Gamechangers

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May goes lower, now says Singh to blame for her dogwhistle and misinformation

You didn’t miss it. There was no apology.

Green Party leader Elizabeth May didn’t take any reporter’s questions on Thursday as her “racism card” controversy went from simmering to boiling-over. But she did issue a press release.

No apology for misleading Canadians or smearing New Brunswickers

It is now a well-established fact that the story May was so boastful about on Tuesday turned out to be — as NDP leader Jagmeet Singh gently put in today — “misinformation.” Other New Democrats have characterized it perhaps less delicately. Yet there was no apology for making reporters look like fools or misleading Canadians.

Just asking a question!

Nor did May apologize to New Brunswickers — and Francophone New Brunswickers in particular.

Her newly-pressed Green Party member, Jonathan Richardson, claimed that New Brunswickers, particularly those in the north part of the province, raised the “racism card” in a “major” way — so much so it’s impossible for a person to win a riding as a local candidate with a national leader who is a person of colour or of Sikh faith.

No apology for dogwhistling for her political profit

Nor did May apologize for her party member, at the Green Party press conference, using that racist card to appeal for votes for her. Richardson not only falsely claimed a party lead by a person of colour can’t win in New Brunswick, he used his false claim about racism as a reason to vote Green.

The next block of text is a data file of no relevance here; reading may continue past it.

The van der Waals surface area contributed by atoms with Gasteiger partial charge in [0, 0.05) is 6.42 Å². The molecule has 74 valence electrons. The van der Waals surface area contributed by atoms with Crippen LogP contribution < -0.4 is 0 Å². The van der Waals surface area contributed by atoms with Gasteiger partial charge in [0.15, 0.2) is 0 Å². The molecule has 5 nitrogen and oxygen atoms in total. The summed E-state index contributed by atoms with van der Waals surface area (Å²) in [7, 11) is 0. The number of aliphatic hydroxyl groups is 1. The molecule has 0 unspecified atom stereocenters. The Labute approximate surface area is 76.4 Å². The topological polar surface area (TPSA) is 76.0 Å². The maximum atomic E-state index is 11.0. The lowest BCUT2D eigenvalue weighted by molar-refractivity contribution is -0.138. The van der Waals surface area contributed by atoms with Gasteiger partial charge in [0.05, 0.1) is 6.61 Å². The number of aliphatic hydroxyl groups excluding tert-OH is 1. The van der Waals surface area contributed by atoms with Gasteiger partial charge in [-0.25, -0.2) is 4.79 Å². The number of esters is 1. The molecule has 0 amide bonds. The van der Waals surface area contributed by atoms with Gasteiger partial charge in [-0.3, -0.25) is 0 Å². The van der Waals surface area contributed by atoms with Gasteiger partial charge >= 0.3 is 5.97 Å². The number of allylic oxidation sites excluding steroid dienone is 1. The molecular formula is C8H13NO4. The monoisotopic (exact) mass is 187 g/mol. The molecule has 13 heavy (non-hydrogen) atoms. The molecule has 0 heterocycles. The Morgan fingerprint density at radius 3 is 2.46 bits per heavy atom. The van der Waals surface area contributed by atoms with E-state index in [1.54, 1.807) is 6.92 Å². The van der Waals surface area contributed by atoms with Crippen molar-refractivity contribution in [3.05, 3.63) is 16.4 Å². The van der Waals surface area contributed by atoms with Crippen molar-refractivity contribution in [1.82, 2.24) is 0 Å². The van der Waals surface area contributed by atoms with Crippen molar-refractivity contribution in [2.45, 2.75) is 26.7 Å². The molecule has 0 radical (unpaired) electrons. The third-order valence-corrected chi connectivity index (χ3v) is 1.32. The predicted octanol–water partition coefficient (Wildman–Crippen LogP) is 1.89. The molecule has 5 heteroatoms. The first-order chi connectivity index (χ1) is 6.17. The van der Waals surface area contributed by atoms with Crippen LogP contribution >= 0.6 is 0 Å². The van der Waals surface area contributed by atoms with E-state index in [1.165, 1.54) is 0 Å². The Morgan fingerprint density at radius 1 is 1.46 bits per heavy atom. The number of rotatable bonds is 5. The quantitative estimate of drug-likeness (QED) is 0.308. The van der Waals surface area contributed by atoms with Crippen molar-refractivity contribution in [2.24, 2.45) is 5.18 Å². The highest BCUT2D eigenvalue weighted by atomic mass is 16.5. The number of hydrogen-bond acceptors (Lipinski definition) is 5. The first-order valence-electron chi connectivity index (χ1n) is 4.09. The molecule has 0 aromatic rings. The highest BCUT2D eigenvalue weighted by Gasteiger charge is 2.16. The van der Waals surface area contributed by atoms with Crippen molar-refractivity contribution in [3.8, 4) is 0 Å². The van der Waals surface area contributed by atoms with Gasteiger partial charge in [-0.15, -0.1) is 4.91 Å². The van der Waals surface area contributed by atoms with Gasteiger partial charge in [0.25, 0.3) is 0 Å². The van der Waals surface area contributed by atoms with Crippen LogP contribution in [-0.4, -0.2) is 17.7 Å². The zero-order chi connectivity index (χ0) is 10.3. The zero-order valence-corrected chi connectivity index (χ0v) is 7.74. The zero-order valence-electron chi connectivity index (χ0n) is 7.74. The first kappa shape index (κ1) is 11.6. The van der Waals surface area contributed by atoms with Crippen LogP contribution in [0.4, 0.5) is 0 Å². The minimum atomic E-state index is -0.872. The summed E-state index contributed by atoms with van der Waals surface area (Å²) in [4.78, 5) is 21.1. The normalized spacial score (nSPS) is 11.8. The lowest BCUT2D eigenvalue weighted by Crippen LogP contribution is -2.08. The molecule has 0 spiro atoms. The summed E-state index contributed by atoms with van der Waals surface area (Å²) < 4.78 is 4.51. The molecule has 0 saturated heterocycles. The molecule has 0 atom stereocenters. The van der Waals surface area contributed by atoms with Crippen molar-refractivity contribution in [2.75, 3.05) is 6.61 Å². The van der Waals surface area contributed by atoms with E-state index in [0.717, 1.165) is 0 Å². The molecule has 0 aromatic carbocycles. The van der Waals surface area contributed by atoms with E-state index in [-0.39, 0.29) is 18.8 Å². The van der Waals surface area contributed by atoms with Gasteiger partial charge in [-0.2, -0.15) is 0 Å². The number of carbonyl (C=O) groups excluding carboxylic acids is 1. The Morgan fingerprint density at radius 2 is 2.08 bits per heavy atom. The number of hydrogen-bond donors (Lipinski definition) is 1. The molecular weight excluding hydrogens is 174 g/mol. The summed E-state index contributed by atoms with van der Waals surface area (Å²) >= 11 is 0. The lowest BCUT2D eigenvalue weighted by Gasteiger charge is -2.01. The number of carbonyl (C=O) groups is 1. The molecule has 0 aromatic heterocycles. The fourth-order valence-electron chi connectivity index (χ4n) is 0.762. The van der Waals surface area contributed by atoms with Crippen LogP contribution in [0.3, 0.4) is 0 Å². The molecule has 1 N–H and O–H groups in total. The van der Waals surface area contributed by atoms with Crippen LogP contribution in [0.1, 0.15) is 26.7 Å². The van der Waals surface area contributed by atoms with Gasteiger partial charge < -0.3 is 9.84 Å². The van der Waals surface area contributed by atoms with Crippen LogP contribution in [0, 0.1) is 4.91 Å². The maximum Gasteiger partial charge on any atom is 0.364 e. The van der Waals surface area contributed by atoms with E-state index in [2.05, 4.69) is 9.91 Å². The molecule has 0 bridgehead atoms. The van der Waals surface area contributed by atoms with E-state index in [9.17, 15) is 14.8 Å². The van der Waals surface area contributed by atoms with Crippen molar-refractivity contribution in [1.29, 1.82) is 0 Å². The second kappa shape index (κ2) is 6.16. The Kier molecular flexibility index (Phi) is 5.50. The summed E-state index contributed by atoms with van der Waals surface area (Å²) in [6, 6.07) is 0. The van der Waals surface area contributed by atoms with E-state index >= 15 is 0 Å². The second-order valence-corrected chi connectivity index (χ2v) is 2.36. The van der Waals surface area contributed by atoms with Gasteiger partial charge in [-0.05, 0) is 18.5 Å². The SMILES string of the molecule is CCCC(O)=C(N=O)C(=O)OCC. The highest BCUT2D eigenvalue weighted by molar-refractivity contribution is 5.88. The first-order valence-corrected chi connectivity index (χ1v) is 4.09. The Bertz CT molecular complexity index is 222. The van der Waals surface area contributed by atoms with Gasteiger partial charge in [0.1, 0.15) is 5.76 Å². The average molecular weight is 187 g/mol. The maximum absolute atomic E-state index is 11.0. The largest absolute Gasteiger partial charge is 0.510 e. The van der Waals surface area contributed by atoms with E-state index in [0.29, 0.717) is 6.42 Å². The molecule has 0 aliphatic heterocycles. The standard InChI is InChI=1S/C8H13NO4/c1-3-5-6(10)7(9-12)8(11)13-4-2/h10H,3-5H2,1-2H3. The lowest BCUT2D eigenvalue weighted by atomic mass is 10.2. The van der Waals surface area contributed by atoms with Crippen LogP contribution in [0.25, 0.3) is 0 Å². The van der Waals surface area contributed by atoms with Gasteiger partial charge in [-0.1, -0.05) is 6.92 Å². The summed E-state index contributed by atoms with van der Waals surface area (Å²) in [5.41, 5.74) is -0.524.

Some say using a racist argument for political gain is not, in itself, racist. There’s been that debate about Donald Trump — whether he’s really racist or just deploys racist arguments for political gain. What’s not debatable is that it is always unprincipled to repeat racist arguments for political gain. And, in normalizing the belief a person of colour can’t win an election, it furthers white supremacy. So, yeah — it’s racist.

The misinformation is Jagmeet’s fault

Worse, in May’s press release, she repeats the key element of Richardson’s line, reciting that “some people won’t vote NDP because they are racist.” She doesn’t include, as did Richardson, that because of racism Singh can’t win seats in New Brunswick, and that’s a reason to vote Greens.